The first recorded death of a submariner, an incident which took place in June 1774.
Our first item of the month for 2014 looks at another, albeit more grizzly, first: the first recorded death of a submariner, an incident that took place 240 years ago this year, in June 1774.
Relatively little is known about the life of John Day, a millwright from East Anglia, but the account of his unfortunate demise and the subsequent analysis of his failed experiment, is the subject of Nikolai Detlef Falck’s 1775 publication A philosophical dissertation on the diving vessel projected by Mr Day, and sunk in Plymouth Sound (RMG ref: PBB8244).
Falck (1736–83) wrote a number of works on medicine, science and technology, including The Seaman’s Medical Instructor (1774) and An Account and Description of an Improved Steam-engine (1776). His 1775 work provides an account of John Day’s ambitious attempt to construct a diving vessel and descend into the waters of Plymouth Sound. Day had confidence in his scheme, following an apparent previous success, where he had allowed the tide to flow over and cover a chamber within a boat where he was able to stay for over six hours. Falck does not know where this prior enterprise took place, however the Annual Register for the year 1774 suggests this was in the Broads near Yarmouth and that Day descended 30 feet.
Falck paints a relatively unflattering picture of John Day, based on reports he gathered in Plymouth:
His temper was gloomy, reserved and peevish; his disposition penurious; his views pecuniary; and he was remarkably obstinate in his opinion and jealous of his fame. But withal, he was allowed to be penetrating in his observations; acute in his remarks; faithful to his patron; and unshaken in his resolutions. [p.2]
Perhaps encouraged by his earlier success, Day enlisted the financial support of Charles Blake to fund a demonstration on a larger scale. A 50-ton sloop called The Maria, described as 'old but yet in a very good condition', was purchased and fitted out to include an 'air chamber' of 12 feet by 9 feet by 8 feet for its passenger. The air chamber was re-enforced against the pressure of the water with 'stout stanchions' on all sides. External ballast, consisting of 'twenty rough stones, each of a ton weight', was attached to the underside of the vessel by rope. Sluices in the forepart of the vessel allowed water to enter.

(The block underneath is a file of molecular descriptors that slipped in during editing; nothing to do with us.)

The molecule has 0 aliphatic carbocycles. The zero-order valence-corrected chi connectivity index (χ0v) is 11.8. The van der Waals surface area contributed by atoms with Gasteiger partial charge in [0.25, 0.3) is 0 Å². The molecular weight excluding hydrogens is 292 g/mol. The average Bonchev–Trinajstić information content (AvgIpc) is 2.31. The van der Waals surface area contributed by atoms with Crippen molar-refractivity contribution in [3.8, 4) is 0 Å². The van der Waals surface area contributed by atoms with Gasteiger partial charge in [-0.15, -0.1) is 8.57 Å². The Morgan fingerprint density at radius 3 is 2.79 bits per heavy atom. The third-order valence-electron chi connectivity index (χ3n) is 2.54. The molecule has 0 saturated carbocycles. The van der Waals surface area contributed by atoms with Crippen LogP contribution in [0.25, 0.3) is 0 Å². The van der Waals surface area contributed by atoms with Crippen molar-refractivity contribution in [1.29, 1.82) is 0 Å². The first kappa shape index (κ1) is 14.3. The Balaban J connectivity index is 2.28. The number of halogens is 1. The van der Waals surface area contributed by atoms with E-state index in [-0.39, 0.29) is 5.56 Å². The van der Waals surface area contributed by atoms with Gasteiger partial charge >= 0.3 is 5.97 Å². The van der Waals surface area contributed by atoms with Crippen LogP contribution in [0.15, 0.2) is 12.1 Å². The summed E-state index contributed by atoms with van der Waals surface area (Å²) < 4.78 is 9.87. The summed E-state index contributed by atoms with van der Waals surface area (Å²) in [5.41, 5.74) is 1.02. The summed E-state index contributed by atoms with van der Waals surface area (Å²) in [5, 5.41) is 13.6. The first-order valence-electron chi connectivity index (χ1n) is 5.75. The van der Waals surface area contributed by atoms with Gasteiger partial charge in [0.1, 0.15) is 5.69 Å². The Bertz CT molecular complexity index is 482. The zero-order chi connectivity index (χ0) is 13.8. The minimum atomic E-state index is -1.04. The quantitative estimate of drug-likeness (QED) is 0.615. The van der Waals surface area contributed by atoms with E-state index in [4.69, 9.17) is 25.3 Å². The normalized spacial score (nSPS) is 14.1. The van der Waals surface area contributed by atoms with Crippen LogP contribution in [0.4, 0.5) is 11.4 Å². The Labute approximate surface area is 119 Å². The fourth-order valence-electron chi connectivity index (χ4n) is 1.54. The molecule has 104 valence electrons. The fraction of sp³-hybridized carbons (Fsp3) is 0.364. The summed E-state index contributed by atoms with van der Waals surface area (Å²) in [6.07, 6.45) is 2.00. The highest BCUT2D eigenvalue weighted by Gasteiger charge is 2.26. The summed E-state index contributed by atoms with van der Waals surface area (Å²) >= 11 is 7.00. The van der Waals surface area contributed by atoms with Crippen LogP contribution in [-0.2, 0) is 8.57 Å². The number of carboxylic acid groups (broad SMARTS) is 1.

The Maria carried a rudimentary system of signals to allow her passenger to communicate with the outside world, to advise about the state of his health during his stay underwater:
On the deck of the chamber were fixed three buoys of different colours … the white was to denote his being very well; the red, indifferent; and the black his being very ill. [p.6]
Unfortunately, Day would never use the signals. The difference between his prior submersion of 30 feet and the approximate 20 fathoms (120 feet) at Plymouth was, seemingly, too much for The Maria. Falck describes the scene shortly after Day began his descent at 2pm on 20 June:
In a few minutes after his departure the water on the spot became greatly agitated; but various are the accounts of this; some of the men told me it was like a kind of eddy that always ensues on the sinking of anything; but Mr Black thinks it was attended with a violent ebullition of air. [p.9]
Whilst the sinking was undertaken in secret, word of the experiment spread and crowds gathered ready for Day’s scheduled return to the surface at 2pm on 21 June, 24 hours after his descent. The Maria did not appear. With the night of 21 June passing and still no sign of The Maria, Day or his status buoys, expectation turned to disappointment and concern. A considerable rescue effort was undertaken by the Plymouth authorities:
Lord Sandwich … ordered up all the aid which the dock-yard could afford, for weighing her up; three days passed under the continual endeavours of two hundred men, lighters, cables, and other requisite materials; but in vain; he was left to be numbered amongst the dead. [p.9]
In July of 1774, Falck himself attempts to mount a recovery of The Maria. The first reason he gives for this is both ambitious and hugely optimistic: he hopes to be able to find and resuscitate John Day:
… having been fortunate enough to restore to life persons that have been drowned, (the method of which I have fully stated in my Seaman’s Medical Instructor) I own that my sanguine expectations were flattered, notwithstanding the length of time he had remained in this suspense, since we have had instances of some extraordinary recoveries, with circumstances less favourable than here. [p. 22]
His second reason for the recovery, to identify the cause of the experiment’s failure, appears a slightly more achievable objective. He approached Day’s financial backer Charles Blake, who offered the vessel as salvage if recovered. Approaches to Lord Sandwich to offer assistance were politely declined by his lordship.
On 30 July 1774, Falck believes he has located the vessel 'a marine searcher (of my own contrivance)' which resembled a spiked sounding lead made of iron with which he could distinguish wood from stones beneath the water. With bad weather and technical difficulties taking their toll on his assembled team, Falck continued recovery efforts in Plymouth until 21 October 1774 but he ultimately failed in his effort to raise The Maria or rescue Day.
The Caird Library has a range of material relating to submersibles and submarines. To search our collections, please visit our online Library catalogue at: www.rmg.co.uk/librarycatalogue.
Gareth, Library Manager